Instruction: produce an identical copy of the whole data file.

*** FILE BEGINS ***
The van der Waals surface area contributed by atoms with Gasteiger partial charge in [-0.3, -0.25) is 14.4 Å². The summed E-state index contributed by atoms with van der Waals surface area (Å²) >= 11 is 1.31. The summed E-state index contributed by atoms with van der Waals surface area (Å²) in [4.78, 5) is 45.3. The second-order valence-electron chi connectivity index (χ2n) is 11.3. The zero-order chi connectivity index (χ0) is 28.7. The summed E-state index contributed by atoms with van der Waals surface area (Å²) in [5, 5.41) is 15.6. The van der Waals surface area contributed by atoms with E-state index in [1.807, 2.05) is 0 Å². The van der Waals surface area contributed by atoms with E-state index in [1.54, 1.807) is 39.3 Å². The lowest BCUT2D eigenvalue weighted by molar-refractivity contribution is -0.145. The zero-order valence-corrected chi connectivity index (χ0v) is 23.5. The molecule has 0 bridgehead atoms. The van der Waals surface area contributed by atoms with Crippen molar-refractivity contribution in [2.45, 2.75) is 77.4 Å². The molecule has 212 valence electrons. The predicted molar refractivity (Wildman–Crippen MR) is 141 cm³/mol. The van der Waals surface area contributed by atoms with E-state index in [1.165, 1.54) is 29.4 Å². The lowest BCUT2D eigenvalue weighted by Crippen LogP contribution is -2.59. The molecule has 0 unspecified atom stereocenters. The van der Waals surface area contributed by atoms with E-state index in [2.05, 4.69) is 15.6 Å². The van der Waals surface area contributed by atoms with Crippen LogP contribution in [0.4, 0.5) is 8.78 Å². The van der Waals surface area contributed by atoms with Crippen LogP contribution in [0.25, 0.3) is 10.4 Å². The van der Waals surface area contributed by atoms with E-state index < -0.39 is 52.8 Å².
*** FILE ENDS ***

The van der Waals surface area contributed by atoms with Gasteiger partial charge in [-0.3, -0.25) is 14.4 Å². The summed E-state index contributed by atoms with van der Waals surface area (Å²) >= 11 is 1.31. The summed E-state index contributed by atoms with van der Waals surface area (Å²) in [4.78, 5) is 45.3. The second-order valence-electron chi connectivity index (χ2n) is 11.3. The zero-order chi connectivity index (χ0) is 28.7. The summed E-state index contributed by atoms with van der Waals surface area (Å²) in [5, 5.41) is 15.6. The van der Waals surface area contributed by atoms with E-state index in [1.807, 2.05) is 0 Å². The van der Waals surface area contributed by atoms with E-state index in [1.54, 1.807) is 39.3 Å². The lowest BCUT2D eigenvalue weighted by molar-refractivity contribution is -0.145. The zero-order valence-corrected chi connectivity index (χ0v) is 23.5. The molecule has 0 bridgehead atoms. The van der Waals surface area contributed by atoms with Crippen molar-refractivity contribution in [2.45, 2.75) is 77.4 Å². The molecule has 212 valence electrons. The predicted molar refractivity (Wildman–Crippen MR) is 141 cm³/mol. The van der Waals surface area contributed by atoms with E-state index in [1.165, 1.54) is 29.4 Å². The lowest BCUT2D eigenvalue weighted by Crippen LogP contribution is -2.59. The molecule has 0 unspecified atom stereocenters. The van der Waals surface area contributed by atoms with E-state index in [2.05, 4.69) is 15.6 Å². The van der Waals surface area contributed by atoms with Crippen LogP contribution in [0.4, 0.5) is 8.78 Å². The van der Waals surface area contributed by atoms with Crippen LogP contribution in [0.25, 0.3) is 10.4 Å². The van der Waals surface area contributed by atoms with E-state index < -0.39 is 52.8 Å².